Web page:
The Ankara Chief Public Prosecutor’s Office on Monday issued detention warrants for 47 people over their suspected use of the ByLock mobile phone messaging app as part of a post-coup witch hunt targeting alleged members of the Gülen movement.
According to a report by the state-run Anadolu news agency, 25 of 47 people were detained by police in early morning operations. The 47 suspects include 44 former and current staff members of three ministries, two executives of a closed association and a former reporter from a closed media distribution company.
Turkish authorities believe ByLock is a communication tool among alleged followers of the Gülen movement. Tens of thousands of people, including civil servants, police officers, soldiers, businessmen and even housewives, have either been dismissed or arrested for allegedly using ByLock since a coup attempt on July 15, 2016.
About 20,000 people had been detained over alleged links to the movement by the end of September 2018.
President Recep Tayyip Erdoğan and his ruling Justice and Development Party (AKP) government pursued a crackdown on the Gülen movement following corruption operations in December 2013 in which the inner circle of the government and then-Prime Minister Erdoğan were implicated.
Erdoğan also accuses the Gülen movement of masterminding the coup attempt in July 2016.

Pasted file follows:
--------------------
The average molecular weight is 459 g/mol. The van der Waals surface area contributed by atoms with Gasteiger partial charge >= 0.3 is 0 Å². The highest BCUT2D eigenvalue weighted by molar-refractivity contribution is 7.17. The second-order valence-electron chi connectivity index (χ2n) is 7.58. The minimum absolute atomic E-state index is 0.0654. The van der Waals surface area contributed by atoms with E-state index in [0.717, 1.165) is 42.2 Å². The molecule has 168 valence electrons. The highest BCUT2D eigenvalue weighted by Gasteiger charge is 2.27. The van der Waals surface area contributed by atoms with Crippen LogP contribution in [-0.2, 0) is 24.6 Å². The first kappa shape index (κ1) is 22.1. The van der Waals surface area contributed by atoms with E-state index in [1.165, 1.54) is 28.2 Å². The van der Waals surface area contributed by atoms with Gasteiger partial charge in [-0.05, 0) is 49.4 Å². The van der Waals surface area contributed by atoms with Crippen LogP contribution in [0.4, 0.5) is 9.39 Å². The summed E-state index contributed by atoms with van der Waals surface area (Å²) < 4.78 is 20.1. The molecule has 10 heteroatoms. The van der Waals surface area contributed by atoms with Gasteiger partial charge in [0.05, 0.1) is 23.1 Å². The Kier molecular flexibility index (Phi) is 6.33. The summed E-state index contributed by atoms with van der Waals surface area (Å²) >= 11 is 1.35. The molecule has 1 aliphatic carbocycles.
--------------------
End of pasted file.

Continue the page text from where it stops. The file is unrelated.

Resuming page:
Despite the movement strongly denying involvement in the failed coup, Erdoğan launched a witch-hunt targeting the group following the abortive putsch.
According to the TurkeyPurge.com website, the total number of people dismissed after the 2016 coup attempt exceeds 170,000.
The European Commission said in a report on April 17 that since the introduction of a now-ended state of emergency on July 20, 2016, over 150,000 people were taken into custody and 78,000 were arrested.
Turkish Interior Minister Süleyman Soylu on Dec. 12, 2017 said 234,419 passports had been revoked as part of investigations into the Gülen movement since the failed coup.
On Nov. 16, 2017 Soylu had said eight holdings and 1,020 companies were seized as part of operations against the movement.